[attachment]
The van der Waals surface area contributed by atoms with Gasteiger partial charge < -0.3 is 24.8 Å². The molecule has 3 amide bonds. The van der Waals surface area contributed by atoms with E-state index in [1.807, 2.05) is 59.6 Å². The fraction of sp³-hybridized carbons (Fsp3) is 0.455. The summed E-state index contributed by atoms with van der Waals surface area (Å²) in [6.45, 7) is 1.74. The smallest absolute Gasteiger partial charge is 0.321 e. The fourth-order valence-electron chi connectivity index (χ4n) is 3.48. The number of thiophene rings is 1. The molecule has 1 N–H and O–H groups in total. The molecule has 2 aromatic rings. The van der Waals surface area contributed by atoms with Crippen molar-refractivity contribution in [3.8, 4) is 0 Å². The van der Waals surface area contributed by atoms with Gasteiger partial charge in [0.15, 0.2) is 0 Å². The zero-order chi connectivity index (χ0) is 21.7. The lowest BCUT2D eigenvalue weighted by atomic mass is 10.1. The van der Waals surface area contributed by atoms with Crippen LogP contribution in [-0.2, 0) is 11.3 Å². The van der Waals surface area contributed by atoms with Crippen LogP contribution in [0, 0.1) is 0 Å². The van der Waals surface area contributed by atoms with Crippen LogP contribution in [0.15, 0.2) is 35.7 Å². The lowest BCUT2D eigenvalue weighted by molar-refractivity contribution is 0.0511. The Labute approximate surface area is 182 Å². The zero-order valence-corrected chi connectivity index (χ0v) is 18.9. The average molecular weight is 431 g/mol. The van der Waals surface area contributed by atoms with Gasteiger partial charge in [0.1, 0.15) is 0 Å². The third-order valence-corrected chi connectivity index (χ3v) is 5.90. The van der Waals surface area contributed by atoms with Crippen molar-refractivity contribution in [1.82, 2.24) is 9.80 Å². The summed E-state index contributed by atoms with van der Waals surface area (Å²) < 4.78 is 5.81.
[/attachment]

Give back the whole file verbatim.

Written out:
The van der Waals surface area contributed by atoms with Gasteiger partial charge < -0.3 is 24.8 Å². The molecule has 3 amide bonds. The van der Waals surface area contributed by atoms with E-state index in [1.807, 2.05) is 59.6 Å². The fraction of sp³-hybridized carbons (Fsp3) is 0.455. The summed E-state index contributed by atoms with van der Waals surface area (Å²) in [6.45, 7) is 1.74. The smallest absolute Gasteiger partial charge is 0.321 e. The fourth-order valence-electron chi connectivity index (χ4n) is 3.48. The number of thiophene rings is 1. The molecule has 1 N–H and O–H groups in total. The molecule has 2 aromatic rings. The van der Waals surface area contributed by atoms with Crippen molar-refractivity contribution in [3.8, 4) is 0 Å². The van der Waals surface area contributed by atoms with Gasteiger partial charge in [0.15, 0.2) is 0 Å². The zero-order chi connectivity index (χ0) is 21.7. The lowest BCUT2D eigenvalue weighted by atomic mass is 10.1. The van der Waals surface area contributed by atoms with Crippen LogP contribution in [-0.2, 0) is 11.3 Å². The van der Waals surface area contributed by atoms with Crippen LogP contribution in [0, 0.1) is 0 Å². The van der Waals surface area contributed by atoms with Crippen LogP contribution in [0.15, 0.2) is 35.7 Å². The lowest BCUT2D eigenvalue weighted by molar-refractivity contribution is 0.0511. The Labute approximate surface area is 182 Å². The zero-order valence-corrected chi connectivity index (χ0v) is 18.9. The average molecular weight is 431 g/mol. The van der Waals surface area contributed by atoms with Gasteiger partial charge in [0.1, 0.15) is 0 Å². The third-order valence-corrected chi connectivity index (χ3v) is 5.90. The van der Waals surface area contributed by atoms with Crippen molar-refractivity contribution in [1.82, 2.24) is 9.80 Å². The summed E-state index contributed by atoms with van der Waals surface area (Å²) < 4.78 is 5.81.